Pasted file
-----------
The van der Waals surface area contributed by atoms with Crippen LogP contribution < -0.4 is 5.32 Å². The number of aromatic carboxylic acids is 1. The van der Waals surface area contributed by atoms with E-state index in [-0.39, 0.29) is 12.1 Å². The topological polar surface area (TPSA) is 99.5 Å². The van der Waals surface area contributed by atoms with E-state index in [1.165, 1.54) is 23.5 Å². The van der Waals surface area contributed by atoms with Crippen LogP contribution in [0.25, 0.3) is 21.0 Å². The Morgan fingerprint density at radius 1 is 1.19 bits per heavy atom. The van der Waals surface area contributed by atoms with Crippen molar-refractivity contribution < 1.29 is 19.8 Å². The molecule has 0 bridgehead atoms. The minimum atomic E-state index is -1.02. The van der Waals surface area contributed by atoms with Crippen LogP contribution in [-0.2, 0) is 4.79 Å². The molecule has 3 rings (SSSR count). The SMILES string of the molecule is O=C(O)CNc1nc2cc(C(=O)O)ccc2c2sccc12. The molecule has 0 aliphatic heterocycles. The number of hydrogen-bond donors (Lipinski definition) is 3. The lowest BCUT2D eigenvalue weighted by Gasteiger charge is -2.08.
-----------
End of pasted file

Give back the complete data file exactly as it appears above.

The van der Waals surface area contributed by atoms with Crippen LogP contribution < -0.4 is 5.32 Å². The number of aromatic carboxylic acids is 1. The van der Waals surface area contributed by atoms with E-state index in [-0.39, 0.29) is 12.1 Å². The topological polar surface area (TPSA) is 99.5 Å². The van der Waals surface area contributed by atoms with E-state index in [1.165, 1.54) is 23.5 Å². The van der Waals surface area contributed by atoms with Crippen LogP contribution in [0.25, 0.3) is 21.0 Å². The Morgan fingerprint density at radius 1 is 1.19 bits per heavy atom. The van der Waals surface area contributed by atoms with Crippen molar-refractivity contribution < 1.29 is 19.8 Å². The molecule has 0 bridgehead atoms. The minimum atomic E-state index is -1.02. The van der Waals surface area contributed by atoms with Crippen LogP contribution in [-0.2, 0) is 4.79 Å². The molecule has 3 rings (SSSR count). The SMILES string of the molecule is O=C(O)CNc1nc2cc(C(=O)O)ccc2c2sccc12. The molecule has 0 aliphatic heterocycles. The number of hydrogen-bond donors (Lipinski definition) is 3. The lowest BCUT2D eigenvalue weighted by Gasteiger charge is -2.08.